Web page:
Leaving Footprints

Taking nothing but memories!

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Chariots of the Gods

I know I’ve mentioned it before, on more than a couple of occasions, just how much I love tuk-tuks, so I thought it was about time I brought you into the fun-filled colourful little world of these ubiquitous and versatile three-wheelers.

As I have previously noted, tuk-tuks are adorably cheeky (unless you’re in the other vehicle they push in front of!), faster than a speeding bullet (in traffic at least) and prone to last-minute daring changes of direction IMG_5020(their drivers would do amazingly well on the hardest tracks of Mario Kart). Continue reading

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The place time goes to die

Upon entry to Sri Lanka you’re granted a 30-day visa, though, like in most other countries, you can stay for up to 3 months – but only if you submit another application to the Department of Immigration. I’d learnt from previous experience that Sri Lanka loves administration; every piece of paperwork has to be scrutinised by at least 5 other people besides the official you originally handed in to. With this in mind, and after last year’s trip, I knew that I could expect to spend a minimum of three hours there. At least this time I had the advantage of knowing where to go and how the whole palaver worked. Continue reading

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Living with the locals

Unlike my last time in Sri Lanka when I’d stayed in hostels, this time around I would be staying in a little self-contained flat. Although hostels are cheap places to stay if you’re travelling, their rates are still much higher than local prices; after all, white people do sweat money – or so I’m told. Continue reading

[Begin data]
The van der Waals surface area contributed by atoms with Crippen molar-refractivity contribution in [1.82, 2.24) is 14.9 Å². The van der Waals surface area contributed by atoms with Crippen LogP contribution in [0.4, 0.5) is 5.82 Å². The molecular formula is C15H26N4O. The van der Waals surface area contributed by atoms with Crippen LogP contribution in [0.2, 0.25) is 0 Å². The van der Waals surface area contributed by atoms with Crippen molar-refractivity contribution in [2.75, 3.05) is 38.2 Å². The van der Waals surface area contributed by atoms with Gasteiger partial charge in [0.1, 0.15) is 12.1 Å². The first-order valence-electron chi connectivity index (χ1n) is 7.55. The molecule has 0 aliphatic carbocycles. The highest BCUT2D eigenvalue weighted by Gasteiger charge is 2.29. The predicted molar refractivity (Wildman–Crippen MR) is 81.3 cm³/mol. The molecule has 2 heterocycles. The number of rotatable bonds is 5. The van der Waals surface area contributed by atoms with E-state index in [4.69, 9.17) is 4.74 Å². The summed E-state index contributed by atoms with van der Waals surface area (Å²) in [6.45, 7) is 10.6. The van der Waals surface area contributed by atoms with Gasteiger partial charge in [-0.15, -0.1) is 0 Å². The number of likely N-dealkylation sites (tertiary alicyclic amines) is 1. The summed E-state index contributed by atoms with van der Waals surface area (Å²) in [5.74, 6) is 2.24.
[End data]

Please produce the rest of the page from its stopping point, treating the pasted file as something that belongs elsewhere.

The eagle has landed – again

I have no idea how some people manage to look so damn glamorous at the airport; they seem to float around in fabulously exotic holiday clothes without a care in the world. As well as being uncomfortable, boredom-inducing purgatories, I find airports and planes freezing sodownload (7) I take the Eskimo approach and bundle up in as many layers as possible: I become the Michelin woman of warmth! I may look like I’m about to head out on a trek up Everest (I have my walking boots on as well) but it means that I have spare space in my backpack for souvenirs and pressies. Forward planning, my friends! Continue reading

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So long and thanks for all the curry

As I sat on my return flight to England, next to the rudest and grumpiest old couple you could ever have the misfortune of sitting next to, I thought about the last three months and wondered what I’d learnt from being immersed in a different culture.images

The first thing that struck me was how friendly Sri Lankans are. Despite the English being known for their politeness, that politeness doesn’t seem to extend to being friendly. The easiest way to illustrate my point is the example of walking down the road. As you walk about in Sri Lanka, if you make eye contact with anyone they automatically smile which is lovely, the universal good feeling generator. However, if you wander about back home the only people that will smile at you seem to be dog walkers and old people.

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Dinner on another planet

When you stay in a hostel you go for dinner with anyone and everyone. It’s a chance to swap stories, have some laughs and acquire info about which places to visit and which ones to avoid. It also beats sitting on your own like a lemon, except for those days when you really want a bit of peace and quiet. So it goes without saying that you should be free to choose when you go to dinner, where, and who with. Or not. Not if you are hounded by the Dinner-Going Terminator. Remember him? He cropped up in my earlier piece ‘Snow White and the multiple roommates’. download (1)

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Run to the hills

My objective whilst in Sri Lanka was to learn vital field skills and to, hopefully, contribute to the conservation of fishing cats. I didn’t fly for over 12 hours, enduring a screaming spawn of Satan, just on a jolly. I hadn’t planned on any travelling around the island either, which was a shame, but my budget was tight and gallivanting off on your own is expensive, even out here. That’s not to mention the massively differential tariffs in force.If you’re a foreigner you get charged over 10 times as much as the locals, and my blinding un-tannable skin prevented me from even attempting to blend in. Continue reading